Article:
It was noted the state will have a much clearer picture of FY 20-21 when the state’s books are closed in August. Although they plan to meet again on July 23, they noted they will probably not adjust the estimate again until their August meeting. They plan to meet on Aug. 24 and then again on Aug. 31, where they will adopt the final estimate for the General Assembly, which is expected to return to Columbia in September to adopt the FY20-21 state budget.

BEA meeting handouts can be found here.


A Continuing Resolution H. 3411 is in effect that provides for the continued and uninterrupted operation of state government into the fiscal year beginning July 1, 2020. State government agencies will continue operating in FY21 with the same funding as it received in FY20. The General Assembly will return to Columbia June 23-25 for COVID-specific action and again in September to adopt a state budget for the remainder of FY20-21.


The House COVID-19 Liability Protection Committee scheduled for Thursday was canceled.


The General Assembly’s adopted Sine Die Resolution, S1194, allows the two Houses to continue past the mandatory May 14 Sine Die deadline to complete unfinished business.

Each House will stand adjourned to meet at the call of the President Pro Tem of the Senate and the Speaker of the House of Representatives. The House of Representatives announced it will return to Columbia for a two-day session on June 24 and 25, primarily to appropriate funds from the federal CARES Act. The Senate announced it will return on June 23. The resolution further authorizes the General Assembly to meet again in statewide session on Tuesday, Sept. 15, at noon and continue in statewide session until Sept. 24 for the consideration of specific matters, including the annual General Appropriations Act.

Unless the session is otherwise adjourned Sine Die at an earlier date, the 2020 session of the General Assembly shall stand adjourned Sine Die not later than 11:59 pm on Sunday, Nov. 8.


The House COVID-19 Liability Protection Review Committee will meet next Tuesday at 1:00 pm.


Thank you for following SCACPA’s ‘The View from the Dome’ for State House Developments on Tax Issues Through SC’s 2020 Legislative Session. Here is a review of our weekly updates.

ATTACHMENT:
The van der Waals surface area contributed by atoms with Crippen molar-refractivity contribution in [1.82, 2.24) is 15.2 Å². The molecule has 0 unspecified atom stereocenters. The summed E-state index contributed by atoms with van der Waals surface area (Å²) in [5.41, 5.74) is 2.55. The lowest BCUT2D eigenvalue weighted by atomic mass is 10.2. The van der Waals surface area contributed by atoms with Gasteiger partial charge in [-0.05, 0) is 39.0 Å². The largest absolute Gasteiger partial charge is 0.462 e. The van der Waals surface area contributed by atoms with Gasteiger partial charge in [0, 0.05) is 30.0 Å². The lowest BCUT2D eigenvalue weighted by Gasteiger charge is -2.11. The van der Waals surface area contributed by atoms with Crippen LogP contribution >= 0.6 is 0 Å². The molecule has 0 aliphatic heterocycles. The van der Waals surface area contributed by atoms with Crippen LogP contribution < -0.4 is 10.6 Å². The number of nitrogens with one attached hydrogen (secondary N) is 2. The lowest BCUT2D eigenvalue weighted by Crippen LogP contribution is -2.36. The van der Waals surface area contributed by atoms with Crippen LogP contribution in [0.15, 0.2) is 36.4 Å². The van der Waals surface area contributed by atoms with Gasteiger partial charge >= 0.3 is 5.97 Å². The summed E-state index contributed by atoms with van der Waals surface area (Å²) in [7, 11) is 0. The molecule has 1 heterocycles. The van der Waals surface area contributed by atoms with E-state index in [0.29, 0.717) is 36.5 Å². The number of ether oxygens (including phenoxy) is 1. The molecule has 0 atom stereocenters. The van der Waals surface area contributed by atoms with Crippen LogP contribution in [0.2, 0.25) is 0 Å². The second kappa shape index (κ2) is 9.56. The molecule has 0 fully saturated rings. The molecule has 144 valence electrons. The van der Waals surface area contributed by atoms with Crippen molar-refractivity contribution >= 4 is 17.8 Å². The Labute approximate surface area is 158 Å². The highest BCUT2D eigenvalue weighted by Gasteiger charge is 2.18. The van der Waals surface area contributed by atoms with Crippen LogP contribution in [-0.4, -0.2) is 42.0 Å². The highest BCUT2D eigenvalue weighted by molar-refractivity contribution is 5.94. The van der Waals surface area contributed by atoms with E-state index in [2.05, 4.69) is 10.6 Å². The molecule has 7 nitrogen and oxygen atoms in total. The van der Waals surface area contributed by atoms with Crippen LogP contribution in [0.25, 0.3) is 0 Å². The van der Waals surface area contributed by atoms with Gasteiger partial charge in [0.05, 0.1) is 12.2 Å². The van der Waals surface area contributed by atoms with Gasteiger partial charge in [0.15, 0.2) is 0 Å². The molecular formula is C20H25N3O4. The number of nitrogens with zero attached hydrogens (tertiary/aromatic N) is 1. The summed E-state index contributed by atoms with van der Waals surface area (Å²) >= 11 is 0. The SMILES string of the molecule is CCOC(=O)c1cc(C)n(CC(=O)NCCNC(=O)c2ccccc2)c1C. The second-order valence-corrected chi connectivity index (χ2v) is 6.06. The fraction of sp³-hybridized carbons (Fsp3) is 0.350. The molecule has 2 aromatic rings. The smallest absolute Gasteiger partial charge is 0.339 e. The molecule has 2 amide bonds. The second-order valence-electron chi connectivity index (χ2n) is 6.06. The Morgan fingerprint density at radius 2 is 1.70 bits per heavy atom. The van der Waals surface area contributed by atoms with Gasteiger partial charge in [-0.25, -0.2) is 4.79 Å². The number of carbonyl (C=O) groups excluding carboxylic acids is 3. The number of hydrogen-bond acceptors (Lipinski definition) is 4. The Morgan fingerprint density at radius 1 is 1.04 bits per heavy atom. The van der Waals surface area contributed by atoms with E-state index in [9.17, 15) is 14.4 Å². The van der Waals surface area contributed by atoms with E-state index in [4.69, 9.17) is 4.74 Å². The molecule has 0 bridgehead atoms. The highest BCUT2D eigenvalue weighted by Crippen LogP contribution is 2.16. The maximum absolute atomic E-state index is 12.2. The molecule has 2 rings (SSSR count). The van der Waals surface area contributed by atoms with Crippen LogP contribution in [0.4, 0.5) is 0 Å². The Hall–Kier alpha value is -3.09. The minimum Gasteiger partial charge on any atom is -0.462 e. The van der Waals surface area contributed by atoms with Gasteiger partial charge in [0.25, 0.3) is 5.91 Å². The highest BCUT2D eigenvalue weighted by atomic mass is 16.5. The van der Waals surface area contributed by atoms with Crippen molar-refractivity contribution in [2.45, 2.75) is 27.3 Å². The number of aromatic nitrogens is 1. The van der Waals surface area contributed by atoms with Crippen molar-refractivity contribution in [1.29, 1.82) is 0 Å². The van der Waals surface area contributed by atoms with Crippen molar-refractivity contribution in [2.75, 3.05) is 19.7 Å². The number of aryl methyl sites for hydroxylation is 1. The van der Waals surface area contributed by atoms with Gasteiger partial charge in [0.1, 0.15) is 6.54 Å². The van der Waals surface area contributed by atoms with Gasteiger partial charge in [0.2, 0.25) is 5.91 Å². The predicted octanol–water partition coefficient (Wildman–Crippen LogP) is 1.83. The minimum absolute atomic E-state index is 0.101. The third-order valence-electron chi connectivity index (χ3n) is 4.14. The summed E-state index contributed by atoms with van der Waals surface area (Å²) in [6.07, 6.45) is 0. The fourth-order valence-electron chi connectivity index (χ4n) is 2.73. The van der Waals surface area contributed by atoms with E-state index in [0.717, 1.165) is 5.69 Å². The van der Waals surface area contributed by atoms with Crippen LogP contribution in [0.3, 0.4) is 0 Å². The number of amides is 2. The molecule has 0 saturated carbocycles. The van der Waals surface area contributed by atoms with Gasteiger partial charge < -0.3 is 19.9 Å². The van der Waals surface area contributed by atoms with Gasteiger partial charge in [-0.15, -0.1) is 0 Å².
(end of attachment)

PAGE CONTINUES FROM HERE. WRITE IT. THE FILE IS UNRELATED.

Jan. 10: South Carolina’s Pending Tax Bills and Your 2020 Legislative Preview

Jan. 17: Gov. McMaster’s Executive Budget Calls for Tax Cuts, Rebates for Taxpayers

Jan. 24: McMaster’s State of the State Emphasizes Tax Cuts, Rebates, Teacher Raises; Business License Tax Talks Continue

Jan. 31: House Subcommittee Hears Budget Request from SC Chief Justice to Improve Case Management System

Feb. 7: Senate Finance Committee Approves Business Personal Property Bill for DOR Filing

Feb. 14: Board of Economic Advisors Announces Largest Budget Surplus in SC History

Feb. 21: House Floor Debate is Up Next for Budget After Ways and Means Committee Plan Adopted

Feb. 28: House Members Have Upcoming Week to Study Budget Before Floor Debate

March 6: Education Reform Bill Moves from Senate to House; DHEC Tells of Coronavirus Resources

March 13: Senate Bills Make Progress for Conformity, Business Personal Property and Business License Tax Reform

March 20: A Look Inside the $45M COVID-19 Relief Package for DHEC; Return of Legislators is on Hold

March 27: Legislative Session Remains Postponed; Candidate Filing Period Ends on March 30

April 3: General Assembly Will Convene for One Day on April 8; State Elections Leader Suggests List of Voting Adjustments

April 10: Here are Details of General Assembly’s Unresolved Continuing Resolution Situation for State Operations Budget

April 17: McMaster Announces ‘Accelerate South Carolina’ Revitalization Plan, Details to Come

April 24: accelerateSC Revitalization Task Force Goes to Work

May 1: General Assembly Set to Return to State House on May 12

May 8: Gov. McMaster Announces that Indoor Dining in SC Can Resume on May 11

May 15: General Assembly Passes Continuing Resolution for State Budget; Close-Contact Businesses Can Resume Monday, May 18

May 22: Restrictions Lift on Tourist Attractions on May 22, but Extended State of Emergency Remains until May 27

May 29: Gov. McMaster Will Now Review accelerateSC Committee’s Final Recommendations

June 5: House COVID-19 Liability Protection Committee Weighs Burdens of Potential Lawsuits for Struggling Businesses

To keep up with the latest news of SCACPA Advocacy, turn to the SCACPA Blog and our social media outlets.